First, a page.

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Implantable hearing device maker marks International Day for Ear and Hearing
Boulder, CO (PRWEB) March 06, 2013
Hearing loss is the most prevalent sensory disability around the world, with more than 275 million persons in the world deaf or hearing impaired. With this past Sunday marking the World Health Organization’s International Day for Ear and Hearing, Sophono, Inc., offers a look at the facts on hearing, and three tips to protect hearing health on a daily basis.
“Nearly 20 percent of adults in the United States alone report some degree of hearing loss, and thousands of children experience hearing difficulties of some type,” says Jim Kasic, president and CEO of Sophono, a medical device manufacturer specializing in implantable, abutment-free, bone conduction hearing devices. “While we can’t control some factors – such as genetics, aging and certain illnesses – everyone can take steps to protect the hearing they do have.”
1. Protect ears at work. In certain jobs – such as farming, construction and factory work – loud noise often is a regular part of the environment. To avoid or minimize damage inside the ear, workers can wear specially designed earmuffs, or earplugs that are foam, pre-formed or custom-molded.
2. Protect ears in recreational settings. Exposure to loud noises, particularly if they are repetitive over time, can cause permanent hearing loss. Exposure to explosive noises, such as from firearms and fireworks, can cause immediate hearing loss. Other recreational activities with high noise levels can include snowmobiling, motorcycling and hunting. Wearing hearing protectors or taking breaks from the noise during loud recreational activities can do a great deal to protect the ears. Individuals should turn the volume down on music, and be especially careful to do so if tempted to turn the volume up enough to drown out the sound of other loud noises (such as those from a lawn mower).
3. Understand other risk factors. Hearing loss that occurs gradually with age is common. According to the National Institutes of Health, an estimated one-third of people in the United States between the ages of 65 and 75, and close to one-half of those older than 75, have some degree of hearing loss. In addition, some drugs can damage the inner ear. Temporary effects on hearing can occur with high doses of aspirin, other pain relievers, anti-malarial drugs or loop diuretics. In addition, diseases or illnesses that result in high fever, such as meningitis, may damage the cochlea.
"Individuals who work in a loud environment would be wise to consider regular hearing tests administered by a licensed audiologist," says Kasic. Regular testing can provide early detection of hearing loss, and a path to prevent further hearing loss. Individuals who experience sudden or significant hearing loss, or ear pain, can visit an otolaryngologist (ENT) or otologist.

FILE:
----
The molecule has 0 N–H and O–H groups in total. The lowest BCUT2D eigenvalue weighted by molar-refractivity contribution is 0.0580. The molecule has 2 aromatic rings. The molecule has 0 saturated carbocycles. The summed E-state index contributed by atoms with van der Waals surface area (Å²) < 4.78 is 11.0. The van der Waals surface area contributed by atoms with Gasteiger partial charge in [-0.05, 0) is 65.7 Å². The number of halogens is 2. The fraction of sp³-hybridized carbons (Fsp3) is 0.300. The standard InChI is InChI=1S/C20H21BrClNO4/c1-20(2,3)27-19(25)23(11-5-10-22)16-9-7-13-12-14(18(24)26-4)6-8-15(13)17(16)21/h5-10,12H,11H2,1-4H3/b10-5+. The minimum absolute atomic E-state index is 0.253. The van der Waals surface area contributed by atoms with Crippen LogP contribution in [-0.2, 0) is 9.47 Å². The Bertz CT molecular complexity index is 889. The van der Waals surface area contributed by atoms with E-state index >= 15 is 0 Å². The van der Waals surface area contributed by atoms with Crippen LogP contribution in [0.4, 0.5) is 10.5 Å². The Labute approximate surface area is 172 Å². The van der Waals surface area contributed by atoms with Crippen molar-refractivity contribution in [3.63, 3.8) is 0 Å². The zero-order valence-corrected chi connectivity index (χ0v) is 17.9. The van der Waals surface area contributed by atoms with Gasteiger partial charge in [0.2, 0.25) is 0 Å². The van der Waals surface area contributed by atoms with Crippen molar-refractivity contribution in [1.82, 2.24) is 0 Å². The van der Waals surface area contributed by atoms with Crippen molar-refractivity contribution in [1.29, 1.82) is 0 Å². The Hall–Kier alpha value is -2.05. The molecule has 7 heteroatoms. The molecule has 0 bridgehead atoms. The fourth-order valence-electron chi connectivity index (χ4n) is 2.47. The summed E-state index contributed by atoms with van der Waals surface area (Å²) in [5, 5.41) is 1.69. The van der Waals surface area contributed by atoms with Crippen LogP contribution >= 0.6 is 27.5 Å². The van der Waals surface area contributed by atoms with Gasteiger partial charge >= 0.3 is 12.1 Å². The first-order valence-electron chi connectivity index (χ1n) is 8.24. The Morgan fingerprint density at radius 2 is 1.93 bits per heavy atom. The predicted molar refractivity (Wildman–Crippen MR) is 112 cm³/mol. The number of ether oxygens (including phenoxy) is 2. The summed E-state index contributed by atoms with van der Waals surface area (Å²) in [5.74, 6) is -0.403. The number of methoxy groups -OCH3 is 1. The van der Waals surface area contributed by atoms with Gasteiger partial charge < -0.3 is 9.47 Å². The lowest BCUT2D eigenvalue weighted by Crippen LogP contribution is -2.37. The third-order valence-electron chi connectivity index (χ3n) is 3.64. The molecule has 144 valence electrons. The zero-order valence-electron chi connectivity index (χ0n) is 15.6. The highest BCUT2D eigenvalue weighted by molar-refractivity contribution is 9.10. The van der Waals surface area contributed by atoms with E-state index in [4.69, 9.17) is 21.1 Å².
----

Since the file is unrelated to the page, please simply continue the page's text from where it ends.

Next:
"For individuals with severe hearing loss, more help than ever is available today," says Kasic. His company manufactures and markets a system that helps both children and adults suffering from conductive hearing loss, mixed hearing loss and single-sided deafness. The Sophono Alpha 2™ System – the only abutment-free, implantable bone conduction hearing system on the market – can help children with aural atresia and microtia, individuals with chronic inflammation or infection of the ear canal, and others unable to wear traditional hearing aids. “ENTs and audiologists have tremendous tools available today to help many individuals experiencing significant hearing issues,” he says.
Sophono, Inc. (http://www.sophono.com)
Sophono, Inc., is a medical device manufacturer specializing in implantable, abutment-free, bone conduction hearing devices. The company’s products are designed for individuals suffering from severe to profound hearing loss or impairment. The Sophono Alpha 2™ System is the only abutment-free, implantable, bone-anchored hearing system available today. Treating those with conductive hearing loss, mixed hearing loss, and single-ear deafness, the FDA-cleared Alpha 2 device eliminates the problematic abutment of devices by using magnets to affix external sound processors.
Sophono corporate headquarters and manufacturing operations reside in Boulder, Colo. The company maintains an office in Germany, works with more than 20 distributors, and is actively selling in more than 30 countries.
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